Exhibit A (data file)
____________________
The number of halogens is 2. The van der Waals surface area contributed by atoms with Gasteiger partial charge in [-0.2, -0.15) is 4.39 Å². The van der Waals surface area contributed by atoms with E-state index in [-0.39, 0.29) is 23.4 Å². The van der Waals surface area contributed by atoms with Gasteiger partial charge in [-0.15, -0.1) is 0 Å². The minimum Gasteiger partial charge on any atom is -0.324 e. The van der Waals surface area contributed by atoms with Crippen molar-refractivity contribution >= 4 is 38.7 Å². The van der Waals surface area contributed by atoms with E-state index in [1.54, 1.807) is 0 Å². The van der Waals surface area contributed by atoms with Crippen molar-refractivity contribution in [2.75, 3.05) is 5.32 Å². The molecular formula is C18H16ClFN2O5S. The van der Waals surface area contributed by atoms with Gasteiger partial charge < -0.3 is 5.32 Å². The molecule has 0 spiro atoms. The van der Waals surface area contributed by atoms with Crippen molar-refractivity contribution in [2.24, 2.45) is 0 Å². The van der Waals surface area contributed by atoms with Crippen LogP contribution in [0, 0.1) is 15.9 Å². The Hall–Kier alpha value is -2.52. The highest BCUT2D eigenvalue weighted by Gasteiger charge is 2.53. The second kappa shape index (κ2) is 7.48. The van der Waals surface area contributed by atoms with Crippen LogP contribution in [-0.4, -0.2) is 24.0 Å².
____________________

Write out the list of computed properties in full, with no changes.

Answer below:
The number of halogens is 2. The van der Waals surface area contributed by atoms with Gasteiger partial charge in [-0.2, -0.15) is 4.39 Å². The van der Waals surface area contributed by atoms with E-state index in [-0.39, 0.29) is 23.4 Å². The van der Waals surface area contributed by atoms with Gasteiger partial charge in [-0.15, -0.1) is 0 Å². The minimum Gasteiger partial charge on any atom is -0.324 e. The van der Waals surface area contributed by atoms with Crippen molar-refractivity contribution >= 4 is 38.7 Å². The van der Waals surface area contributed by atoms with E-state index in [1.54, 1.807) is 0 Å². The van der Waals surface area contributed by atoms with Crippen molar-refractivity contribution in [2.75, 3.05) is 5.32 Å². The molecular formula is C18H16ClFN2O5S. The van der Waals surface area contributed by atoms with Gasteiger partial charge < -0.3 is 5.32 Å². The molecule has 0 spiro atoms. The van der Waals surface area contributed by atoms with Crippen molar-refractivity contribution in [2.24, 2.45) is 0 Å². The van der Waals surface area contributed by atoms with Crippen LogP contribution in [0, 0.1) is 15.9 Å². The Hall–Kier alpha value is -2.52. The highest BCUT2D eigenvalue weighted by Gasteiger charge is 2.53. The second kappa shape index (κ2) is 7.48. The van der Waals surface area contributed by atoms with Crippen LogP contribution in [-0.4, -0.2) is 24.0 Å².